The Poulsbo Marine Science Center was a good place to start learning about the area. With free admission (they gladly accept donations), the center includes a touch pool with sea cucumbers, starfish, and urchins found in the local waters. (Just please wash hands before, without soap, and take off jewelry.) Helpful attendants were there to answer questions, and the whale skeleton hanging above our head that had been found on Poulsbo beaches, was the star of the show.
What’s a Norwegian town without desserts representing the country? At Sluys Poulsbo Bakery, we enjoyed the Viking Cup. (A gigantic cinnamon roll with a cream cheese frosting center.) Drool at the dessert-lined windows from outside, but come in for the enticing smells, and try not to leave without an over-sized Viking treat. As if that wasn’t enough, we found the Marine Market, a shop filled with edible imports from Norway and Holland. An actual licorice shrine beckoned me to fill my bag full of every possible black licorice I could eat.
To let the kids unwind after an hour of window-shopping, we brought them to the Muriel Iverson Williams Waterfront Park at the water’s edge. There were a small number of picnic benches and a large boulder for the kids to climb, so my sister and I relaxed in the sun’s ray with espressos, before heading back to the ferry port.
Day 3: Port Townsend
Most locals would probably scoff at the fact that we crossed the waters one day, just to turn around and do it again the next. What can I say? We like ferries. With an hour and 20-minute ride to Bremerton, plus some drive time, I admit, most people would make Port Townsend a weekend getaway, and you should! The small, art town is filled with old hotels that beckon back to its 19th century heyday.
One of the 19th century relics is Fort Worden, the location of the beautifully shot movie “An Officer and a Gentleman.” At the lighthouse begins a stretch of beach where we searched for sea-glass. The bunkers were perfect for our energetic kids to explore, but I would definitely bring a flashlight the next time. The Port Townsend Marine Science Center included a touch tide pool on one side, and whale bones and plenty of science to be learned on the other. With 434-acres in this multi-use park (along with 2-miles of salt water shoreline), there are plenty of adventures to be had.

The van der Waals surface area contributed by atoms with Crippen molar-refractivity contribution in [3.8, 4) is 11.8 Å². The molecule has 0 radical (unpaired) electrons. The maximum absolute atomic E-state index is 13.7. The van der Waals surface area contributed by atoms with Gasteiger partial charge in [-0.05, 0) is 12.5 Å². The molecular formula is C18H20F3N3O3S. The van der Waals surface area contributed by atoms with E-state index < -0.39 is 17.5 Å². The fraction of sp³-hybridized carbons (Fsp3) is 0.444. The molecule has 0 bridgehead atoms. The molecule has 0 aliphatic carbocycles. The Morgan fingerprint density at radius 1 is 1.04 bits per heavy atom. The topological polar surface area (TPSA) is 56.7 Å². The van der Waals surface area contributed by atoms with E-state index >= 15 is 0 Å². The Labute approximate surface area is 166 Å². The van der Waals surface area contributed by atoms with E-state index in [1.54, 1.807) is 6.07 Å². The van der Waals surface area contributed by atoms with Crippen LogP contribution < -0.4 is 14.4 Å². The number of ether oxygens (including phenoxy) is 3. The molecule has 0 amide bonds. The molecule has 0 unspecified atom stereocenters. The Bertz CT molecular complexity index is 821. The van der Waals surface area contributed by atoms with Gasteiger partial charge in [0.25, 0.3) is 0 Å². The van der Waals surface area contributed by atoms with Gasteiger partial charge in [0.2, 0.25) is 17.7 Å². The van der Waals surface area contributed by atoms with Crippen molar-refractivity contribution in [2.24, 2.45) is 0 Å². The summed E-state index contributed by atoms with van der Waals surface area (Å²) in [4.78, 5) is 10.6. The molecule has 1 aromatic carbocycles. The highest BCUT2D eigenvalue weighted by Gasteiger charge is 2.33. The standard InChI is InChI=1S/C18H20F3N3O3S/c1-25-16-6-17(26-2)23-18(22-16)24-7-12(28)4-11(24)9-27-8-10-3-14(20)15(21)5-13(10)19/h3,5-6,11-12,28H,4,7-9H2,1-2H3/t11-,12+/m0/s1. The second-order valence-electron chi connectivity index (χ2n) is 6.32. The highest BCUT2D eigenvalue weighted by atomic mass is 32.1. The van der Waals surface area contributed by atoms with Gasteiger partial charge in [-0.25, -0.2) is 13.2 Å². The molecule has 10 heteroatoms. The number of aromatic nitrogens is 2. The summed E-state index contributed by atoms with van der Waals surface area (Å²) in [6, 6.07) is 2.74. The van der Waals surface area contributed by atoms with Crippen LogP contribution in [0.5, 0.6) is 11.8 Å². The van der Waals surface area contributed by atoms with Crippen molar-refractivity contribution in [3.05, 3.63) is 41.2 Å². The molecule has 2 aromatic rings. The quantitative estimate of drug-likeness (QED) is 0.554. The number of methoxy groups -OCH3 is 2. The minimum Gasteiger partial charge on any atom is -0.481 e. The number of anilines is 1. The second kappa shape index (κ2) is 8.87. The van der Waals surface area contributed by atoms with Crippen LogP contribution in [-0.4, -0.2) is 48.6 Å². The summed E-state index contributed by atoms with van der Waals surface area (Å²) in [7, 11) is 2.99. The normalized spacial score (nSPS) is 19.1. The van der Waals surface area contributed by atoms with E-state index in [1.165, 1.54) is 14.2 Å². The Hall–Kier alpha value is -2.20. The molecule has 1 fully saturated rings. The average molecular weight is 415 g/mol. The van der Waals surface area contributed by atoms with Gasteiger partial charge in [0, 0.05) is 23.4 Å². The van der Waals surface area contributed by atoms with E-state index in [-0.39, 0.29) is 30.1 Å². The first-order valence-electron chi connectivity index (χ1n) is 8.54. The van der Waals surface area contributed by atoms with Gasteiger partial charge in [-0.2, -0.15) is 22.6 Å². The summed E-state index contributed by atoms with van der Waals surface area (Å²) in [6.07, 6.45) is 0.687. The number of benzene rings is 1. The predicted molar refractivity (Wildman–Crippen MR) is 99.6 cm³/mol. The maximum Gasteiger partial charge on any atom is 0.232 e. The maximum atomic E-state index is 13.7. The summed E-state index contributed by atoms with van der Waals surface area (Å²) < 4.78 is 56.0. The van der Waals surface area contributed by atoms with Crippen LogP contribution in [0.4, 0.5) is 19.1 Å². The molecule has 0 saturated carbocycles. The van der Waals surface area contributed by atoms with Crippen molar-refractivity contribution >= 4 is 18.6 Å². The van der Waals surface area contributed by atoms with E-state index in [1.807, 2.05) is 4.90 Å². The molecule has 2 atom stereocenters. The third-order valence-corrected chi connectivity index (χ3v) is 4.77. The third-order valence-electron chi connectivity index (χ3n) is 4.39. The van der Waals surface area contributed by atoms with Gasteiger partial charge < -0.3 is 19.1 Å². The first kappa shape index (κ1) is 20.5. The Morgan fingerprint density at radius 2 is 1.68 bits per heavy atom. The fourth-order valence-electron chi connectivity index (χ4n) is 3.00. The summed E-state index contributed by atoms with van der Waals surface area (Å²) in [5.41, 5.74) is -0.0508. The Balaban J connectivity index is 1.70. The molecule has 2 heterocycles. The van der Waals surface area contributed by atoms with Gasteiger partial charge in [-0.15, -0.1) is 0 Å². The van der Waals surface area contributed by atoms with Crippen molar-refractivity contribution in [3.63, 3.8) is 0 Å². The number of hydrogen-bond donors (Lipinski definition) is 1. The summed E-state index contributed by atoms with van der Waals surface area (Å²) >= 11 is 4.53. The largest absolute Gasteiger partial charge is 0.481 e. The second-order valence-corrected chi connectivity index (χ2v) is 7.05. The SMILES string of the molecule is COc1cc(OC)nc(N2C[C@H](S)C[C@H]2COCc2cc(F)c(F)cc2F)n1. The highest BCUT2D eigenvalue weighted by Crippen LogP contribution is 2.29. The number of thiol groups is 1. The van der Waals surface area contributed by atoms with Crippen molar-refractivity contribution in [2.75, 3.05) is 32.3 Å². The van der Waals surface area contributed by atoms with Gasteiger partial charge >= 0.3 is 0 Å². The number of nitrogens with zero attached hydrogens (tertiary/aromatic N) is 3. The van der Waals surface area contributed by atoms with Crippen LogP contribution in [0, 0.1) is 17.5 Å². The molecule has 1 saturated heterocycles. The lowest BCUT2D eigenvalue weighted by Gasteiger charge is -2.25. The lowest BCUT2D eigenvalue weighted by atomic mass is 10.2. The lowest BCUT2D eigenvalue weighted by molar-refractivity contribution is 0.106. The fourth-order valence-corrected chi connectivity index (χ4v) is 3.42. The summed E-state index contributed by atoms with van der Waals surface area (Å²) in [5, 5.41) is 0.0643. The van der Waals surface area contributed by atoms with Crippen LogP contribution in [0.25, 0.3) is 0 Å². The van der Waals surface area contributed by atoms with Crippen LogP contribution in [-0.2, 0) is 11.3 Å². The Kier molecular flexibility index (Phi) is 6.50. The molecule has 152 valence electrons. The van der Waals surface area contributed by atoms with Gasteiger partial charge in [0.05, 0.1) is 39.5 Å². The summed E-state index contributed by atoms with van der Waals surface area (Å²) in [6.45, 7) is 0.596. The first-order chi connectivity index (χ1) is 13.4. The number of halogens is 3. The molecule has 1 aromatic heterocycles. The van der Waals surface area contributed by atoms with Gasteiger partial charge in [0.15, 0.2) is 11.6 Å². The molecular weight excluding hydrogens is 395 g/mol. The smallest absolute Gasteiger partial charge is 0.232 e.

Open only in the summers, Dogs-a-Foot at the corner of Water Street, was the perfect place to have lunch, with a water view, informal seating, and of course, kid-friendly hot dogs as well as more adventurous ones for the adults. Dessert at the Elevated Ice Cream Company was a must before ending our Port Townsend time at the Chetzemoka Park on Jackson Street. Here, we had access to beaches at low tide, swings overlooking the water, and even saw some wildlife grazing through the gardens.
A Day in Seattle
We, of course, still managed to find time for the must do’s in the city such as the Seattle Center with the International Fountain and the Seattle Space Needle. It also wouldn’t be a complete trip without Pike Market and adding to the gum wall. But our day trips outside the Emerald City showcased the Pacific Northwest for what it is: pure nature’s beauty of mythical mountains, fairy forests, and lovely towns nestled in between.
See more of our day trips from Seattle here…
Find more Seattle fun with our Top 10 Things for Families to do in Seattle!